The story of aid and economic its relation to economic backwardness has been told again and again. In this book however, Dr Moyo tells it with a new perspective, she not only tells it as it is but also tells as it should be....


Via Paola Rattu
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Where the heart is: Writers invite us into their idea of home

Where the heart is: Writers invite us into their idea of home | Arrival Cities | Scoop.it

Our homes do not have to offer us permanent occupancy or store our clothes to merit the name. Home can be an airport or a library, a garden or a hotel. Our love of home is in turn an acknowledgement of the degree to which our identity is not self-determined. We need a home in the psychological sense as much as we need one in the physical: to compensate for a vulnerability. We need a refuge to shore up our states of mind, because so much of the world is opposed to our allegiances. We need our rooms to align us to desirable versions of ourselves and to keep alive the important, evanescent sides of us.

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How Racist Are We? Ask Google

How Racist Are We? Ask Google | Arrival Cities | Scoop.it
Research that compares the use of racially charged search terms with voting patterns suggests that Barack Obama's race lowers his chance of re-election.

 

The United States is not a 'post-racial' society, obviously.  This research uses  region-specific Google searches on racial ephitats to act as a proxy for regions that are most racially charged.  This graphic is a result of the research found at The Atlantic.

 


Via Seth Dixon
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El Salvador’s Historic Gang Truce May Show Pathway to Peace in the U.S. - COLORLINES

El Salvador’s Historic Gang Truce May Show Pathway to Peace in the U.S. - COLORLINES | Arrival Cities | Scoop.it
Activists in the United States are watching closely as El Salvador works to address the root causes of gang violence.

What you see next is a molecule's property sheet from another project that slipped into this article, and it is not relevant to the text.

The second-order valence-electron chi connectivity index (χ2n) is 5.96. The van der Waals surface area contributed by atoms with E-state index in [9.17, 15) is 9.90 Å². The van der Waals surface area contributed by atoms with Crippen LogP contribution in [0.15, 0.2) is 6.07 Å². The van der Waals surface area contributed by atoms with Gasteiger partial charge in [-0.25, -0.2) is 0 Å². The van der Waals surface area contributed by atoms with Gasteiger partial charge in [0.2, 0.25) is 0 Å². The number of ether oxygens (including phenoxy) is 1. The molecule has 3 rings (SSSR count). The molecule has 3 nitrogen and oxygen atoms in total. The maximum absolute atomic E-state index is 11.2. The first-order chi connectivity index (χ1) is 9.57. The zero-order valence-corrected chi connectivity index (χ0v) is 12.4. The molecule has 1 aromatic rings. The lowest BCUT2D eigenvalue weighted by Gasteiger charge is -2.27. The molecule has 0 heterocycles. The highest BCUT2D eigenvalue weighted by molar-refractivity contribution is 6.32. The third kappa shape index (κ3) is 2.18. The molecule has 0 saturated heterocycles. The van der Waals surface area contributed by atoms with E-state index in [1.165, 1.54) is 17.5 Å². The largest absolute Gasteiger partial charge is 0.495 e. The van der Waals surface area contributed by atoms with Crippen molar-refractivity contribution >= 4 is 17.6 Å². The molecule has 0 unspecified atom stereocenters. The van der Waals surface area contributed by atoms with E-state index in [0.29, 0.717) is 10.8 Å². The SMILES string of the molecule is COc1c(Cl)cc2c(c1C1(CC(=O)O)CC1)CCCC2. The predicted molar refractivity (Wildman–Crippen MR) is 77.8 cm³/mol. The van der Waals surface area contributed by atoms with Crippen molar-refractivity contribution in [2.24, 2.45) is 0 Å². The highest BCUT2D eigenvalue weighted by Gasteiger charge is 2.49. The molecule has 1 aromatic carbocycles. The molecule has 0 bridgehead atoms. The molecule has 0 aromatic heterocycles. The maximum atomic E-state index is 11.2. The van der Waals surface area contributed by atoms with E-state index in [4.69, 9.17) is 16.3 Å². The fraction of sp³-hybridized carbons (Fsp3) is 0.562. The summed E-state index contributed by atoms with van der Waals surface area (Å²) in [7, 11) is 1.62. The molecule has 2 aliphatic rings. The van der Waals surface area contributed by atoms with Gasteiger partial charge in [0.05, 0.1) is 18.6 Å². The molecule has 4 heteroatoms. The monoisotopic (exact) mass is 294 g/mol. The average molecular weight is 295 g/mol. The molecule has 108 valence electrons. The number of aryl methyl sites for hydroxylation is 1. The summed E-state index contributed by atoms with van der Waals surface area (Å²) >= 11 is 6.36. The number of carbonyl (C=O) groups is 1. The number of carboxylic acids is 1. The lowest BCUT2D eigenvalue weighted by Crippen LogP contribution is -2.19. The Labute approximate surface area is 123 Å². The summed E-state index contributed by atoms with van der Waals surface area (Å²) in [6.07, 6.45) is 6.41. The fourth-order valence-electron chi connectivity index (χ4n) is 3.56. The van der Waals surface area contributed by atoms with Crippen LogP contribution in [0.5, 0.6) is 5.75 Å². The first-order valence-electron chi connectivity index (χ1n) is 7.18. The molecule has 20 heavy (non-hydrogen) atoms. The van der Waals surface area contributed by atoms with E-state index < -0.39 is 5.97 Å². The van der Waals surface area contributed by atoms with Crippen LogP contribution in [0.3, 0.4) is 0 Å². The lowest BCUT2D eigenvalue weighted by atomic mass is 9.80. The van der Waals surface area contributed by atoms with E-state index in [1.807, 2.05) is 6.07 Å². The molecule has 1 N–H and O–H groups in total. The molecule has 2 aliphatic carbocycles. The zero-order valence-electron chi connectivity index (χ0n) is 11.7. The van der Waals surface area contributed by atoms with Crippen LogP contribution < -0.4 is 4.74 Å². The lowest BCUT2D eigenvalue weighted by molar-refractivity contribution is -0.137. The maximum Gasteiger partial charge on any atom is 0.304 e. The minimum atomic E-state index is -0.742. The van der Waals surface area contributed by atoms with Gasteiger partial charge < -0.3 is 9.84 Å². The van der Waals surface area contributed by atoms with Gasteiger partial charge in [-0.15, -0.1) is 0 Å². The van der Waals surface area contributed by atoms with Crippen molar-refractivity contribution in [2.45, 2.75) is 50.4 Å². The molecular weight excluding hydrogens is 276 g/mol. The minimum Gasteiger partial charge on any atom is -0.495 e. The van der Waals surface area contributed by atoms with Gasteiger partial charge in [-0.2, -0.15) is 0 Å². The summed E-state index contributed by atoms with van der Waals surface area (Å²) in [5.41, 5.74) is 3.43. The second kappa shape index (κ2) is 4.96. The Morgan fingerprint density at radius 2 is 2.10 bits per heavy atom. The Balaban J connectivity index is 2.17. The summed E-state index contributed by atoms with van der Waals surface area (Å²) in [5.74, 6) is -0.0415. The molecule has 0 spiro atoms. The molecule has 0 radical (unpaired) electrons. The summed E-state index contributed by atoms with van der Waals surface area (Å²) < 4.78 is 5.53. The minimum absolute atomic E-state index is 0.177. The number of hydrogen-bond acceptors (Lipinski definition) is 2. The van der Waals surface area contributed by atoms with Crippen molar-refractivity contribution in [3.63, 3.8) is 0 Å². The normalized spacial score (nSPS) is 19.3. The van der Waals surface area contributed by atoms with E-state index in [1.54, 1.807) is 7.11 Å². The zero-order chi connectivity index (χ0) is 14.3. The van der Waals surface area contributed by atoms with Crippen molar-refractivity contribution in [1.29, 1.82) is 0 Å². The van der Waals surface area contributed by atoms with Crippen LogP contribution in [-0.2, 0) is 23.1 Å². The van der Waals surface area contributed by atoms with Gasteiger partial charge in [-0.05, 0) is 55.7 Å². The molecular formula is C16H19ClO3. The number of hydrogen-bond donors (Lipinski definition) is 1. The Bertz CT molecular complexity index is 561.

In mid-June members of rival gangs Mara Salvatrucha, also known as MS-13, and Barrio 18 in El Salvador marked 100 days of an historic gang truce. 

 

[...]

 

Rodriguez, the longtime writer, adds that restorative justice is about asking perpetrators and victims to restore what was taken away.

 

“You can’t restore lives or property damage, but you can restore trust,” Rodriguez says. “One of the ways you can do that is by getting gang members themselves to commit to community and to change. We’re not just talking about the least violent. It’s a very important concept. It has worked when we’ve done it in different parts of the US with people who were once some of the most violent. It works to restore trust within civil society and those that are on the margins of society. We want to get them back in. It’s another way to go, rather than just punishing people.”

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America and the West’s dirty little secret

America and the West’s dirty little secret | Arrival Cities | Scoop.it
By importing goods from polluting factories in Asia, Americans and others in developed countries underwrite carbon emissions...

 

This is a compelling question: are reductions in greenhouse gases best measured by production or consumption?  The question that this article is posing is essentially trying to find blame for greenhouse gas emmision, but thinking geographically, ponders where along the commodity chain should the bulk of the blame be placed.  What do you think?  


Via Seth Dixon, Lauren Moss
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Powering Agriculture: An Energy Challenge For Development

Powering Agriculture: An Energy Challenge For Development | Arrival Cities | Scoop.it

Agriculture remains the most prominent source of livelihood for households in developing countries, with the UN Food and Agriculture Organization estimating that countries need to produce 70% more food on the same amount of land in order to feed their continually growing population. When communities have reliable energy providers, they are given their best chance of thriving. As population expands, farms and agribusiness will need to produce, process, and transport an increasing amount of food.


Via Lauren Moss
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How to find gardeners to share your yard with @Hyperlocavore

How to find gardeners to share your yard with @Hyperlocavore | Arrival Cities | Scoop.it
This is a brief tutorial on how to use hyperlocavore.com to find people to share the yard or land you already have access to.
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Food sovereignty

Food sovereignty | Arrival Cities | Scoop.it

Health is the base of a happily functioning society.

 

Next to mental well-being nutrition plays an important role in this to raise energy levels and concentration, as medicine, and most important for prevention.

 

Read on for Campesina’s seven principles of food sovereignty.  http://bit.ly/MHasUr

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Mariana Soffer's comment, July 1, 2012 1:16 PM
This is great dan